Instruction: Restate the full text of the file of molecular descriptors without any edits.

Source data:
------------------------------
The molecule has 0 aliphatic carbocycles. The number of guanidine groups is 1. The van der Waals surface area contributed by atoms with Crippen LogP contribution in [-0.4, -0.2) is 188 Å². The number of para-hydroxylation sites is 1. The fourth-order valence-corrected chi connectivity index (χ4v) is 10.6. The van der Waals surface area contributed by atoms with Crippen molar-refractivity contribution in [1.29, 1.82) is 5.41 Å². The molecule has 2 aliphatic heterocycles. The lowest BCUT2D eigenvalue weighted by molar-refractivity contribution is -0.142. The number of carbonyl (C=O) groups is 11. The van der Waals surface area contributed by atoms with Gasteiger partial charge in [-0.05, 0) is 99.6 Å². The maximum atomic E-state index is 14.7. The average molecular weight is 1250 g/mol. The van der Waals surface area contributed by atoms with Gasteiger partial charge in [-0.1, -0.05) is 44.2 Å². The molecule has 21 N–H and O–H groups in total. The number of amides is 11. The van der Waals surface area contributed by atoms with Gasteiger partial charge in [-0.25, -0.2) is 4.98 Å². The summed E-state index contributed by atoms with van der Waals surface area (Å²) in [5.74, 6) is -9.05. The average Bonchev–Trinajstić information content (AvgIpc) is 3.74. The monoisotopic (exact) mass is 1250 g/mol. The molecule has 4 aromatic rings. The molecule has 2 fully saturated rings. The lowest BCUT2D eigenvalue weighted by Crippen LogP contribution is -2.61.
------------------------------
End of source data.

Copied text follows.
The molecule has 0 aliphatic carbocycles. The number of guanidine groups is 1. The van der Waals surface area contributed by atoms with Crippen LogP contribution in [-0.4, -0.2) is 188 Å². The number of para-hydroxylation sites is 1. The fourth-order valence-corrected chi connectivity index (χ4v) is 10.6. The van der Waals surface area contributed by atoms with Crippen molar-refractivity contribution in [1.29, 1.82) is 5.41 Å². The molecule has 2 aliphatic heterocycles. The lowest BCUT2D eigenvalue weighted by molar-refractivity contribution is -0.142. The number of carbonyl (C=O) groups is 11. The van der Waals surface area contributed by atoms with Gasteiger partial charge in [-0.05, 0) is 99.6 Å². The maximum atomic E-state index is 14.7. The average molecular weight is 1250 g/mol. The van der Waals surface area contributed by atoms with Gasteiger partial charge in [-0.1, -0.05) is 44.2 Å². The molecule has 21 N–H and O–H groups in total. The number of amides is 11. The van der Waals surface area contributed by atoms with Gasteiger partial charge in [-0.25, -0.2) is 4.98 Å². The summed E-state index contributed by atoms with van der Waals surface area (Å²) in [5.74, 6) is -9.05. The average Bonchev–Trinajstić information content (AvgIpc) is 3.74. The monoisotopic (exact) mass is 1250 g/mol. The molecule has 4 aromatic rings. The molecule has 2 fully saturated rings. The lowest BCUT2D eigenvalue weighted by Crippen LogP contribution is -2.61.